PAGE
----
Republicans prepare contempt citation against Eric Holder over Fast and Furious
How does a contempt proceeding against the executive branch work?
Both Democrats and Republicans have used it, but rarely. After former White House Counsel Harriet Miers and White House chief of staff Joshua Bolten refused to comply with congressional subpoenas on the George W. Bush administration firing of U.S. attorneys in 2008, the Democrat-led House voted to hold them in contempt.
The House then went to a federal district court seeking a declaratory judgment and injunction ordering Miers and Bolten to comply with the subpoenas. The district court ruled in favor of the House, the ruling was subsequently stayed, and a compromise was reached.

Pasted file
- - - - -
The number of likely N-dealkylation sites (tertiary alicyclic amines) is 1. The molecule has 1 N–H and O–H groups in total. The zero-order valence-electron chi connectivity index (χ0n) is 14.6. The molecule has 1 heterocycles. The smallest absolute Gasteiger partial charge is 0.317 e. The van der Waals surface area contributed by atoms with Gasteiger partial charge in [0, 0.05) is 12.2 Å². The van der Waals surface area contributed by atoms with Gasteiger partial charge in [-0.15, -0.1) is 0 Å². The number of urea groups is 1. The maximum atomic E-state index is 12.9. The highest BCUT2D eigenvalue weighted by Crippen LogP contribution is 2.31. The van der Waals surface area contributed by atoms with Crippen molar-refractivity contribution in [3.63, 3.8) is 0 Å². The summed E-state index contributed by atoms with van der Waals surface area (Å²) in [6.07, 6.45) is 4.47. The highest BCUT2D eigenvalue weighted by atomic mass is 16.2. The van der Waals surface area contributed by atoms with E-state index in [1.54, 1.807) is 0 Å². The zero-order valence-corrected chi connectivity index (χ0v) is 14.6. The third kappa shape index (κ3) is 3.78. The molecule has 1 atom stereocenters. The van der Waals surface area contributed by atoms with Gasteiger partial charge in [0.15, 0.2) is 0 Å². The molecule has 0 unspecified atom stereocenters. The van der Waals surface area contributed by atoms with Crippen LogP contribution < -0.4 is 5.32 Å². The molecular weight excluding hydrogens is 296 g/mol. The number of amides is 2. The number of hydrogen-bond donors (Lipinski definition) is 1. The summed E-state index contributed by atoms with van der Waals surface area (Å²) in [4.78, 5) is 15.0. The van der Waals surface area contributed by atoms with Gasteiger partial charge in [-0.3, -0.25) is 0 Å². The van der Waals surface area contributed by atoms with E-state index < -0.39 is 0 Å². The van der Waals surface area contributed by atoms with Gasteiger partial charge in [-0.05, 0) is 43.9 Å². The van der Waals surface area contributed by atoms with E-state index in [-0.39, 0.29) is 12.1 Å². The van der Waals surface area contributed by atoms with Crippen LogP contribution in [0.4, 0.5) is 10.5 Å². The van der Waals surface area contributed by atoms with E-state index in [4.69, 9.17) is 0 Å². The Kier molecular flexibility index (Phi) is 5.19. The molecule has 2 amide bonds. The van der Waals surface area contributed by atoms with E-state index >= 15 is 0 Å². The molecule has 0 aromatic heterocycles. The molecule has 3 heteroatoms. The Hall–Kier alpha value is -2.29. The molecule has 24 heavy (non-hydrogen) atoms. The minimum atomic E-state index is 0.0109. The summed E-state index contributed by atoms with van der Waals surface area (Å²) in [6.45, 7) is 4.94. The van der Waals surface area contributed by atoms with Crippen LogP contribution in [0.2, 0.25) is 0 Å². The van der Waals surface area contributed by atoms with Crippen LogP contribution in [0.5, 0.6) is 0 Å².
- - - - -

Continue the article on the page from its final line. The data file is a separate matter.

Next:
Under President Clinton, the Republican-led House Oversight Committee voted to hold Attorney General Janet Reno in contempt over documents regarding campaign finance law violations.
In the case of Holder and Fast and Furious, the Oversight Committee's contempt resolution could eventually have a full House vote and, if passed, Congress could seek enforcement through federal courts. Passage of the resolution itself could, however, encourage the Justice Department to comply even without a court order.
A contempt citing by Congress against the executive branch, a strong sanction, is considered by some to be politically risky; especially if it doesn't succeed. Sources say that's why Republican staffers have taken a great deal of time trying to build support among colleagues in advance of the citation's formal release, which could come in the next few weeks if not sooner.
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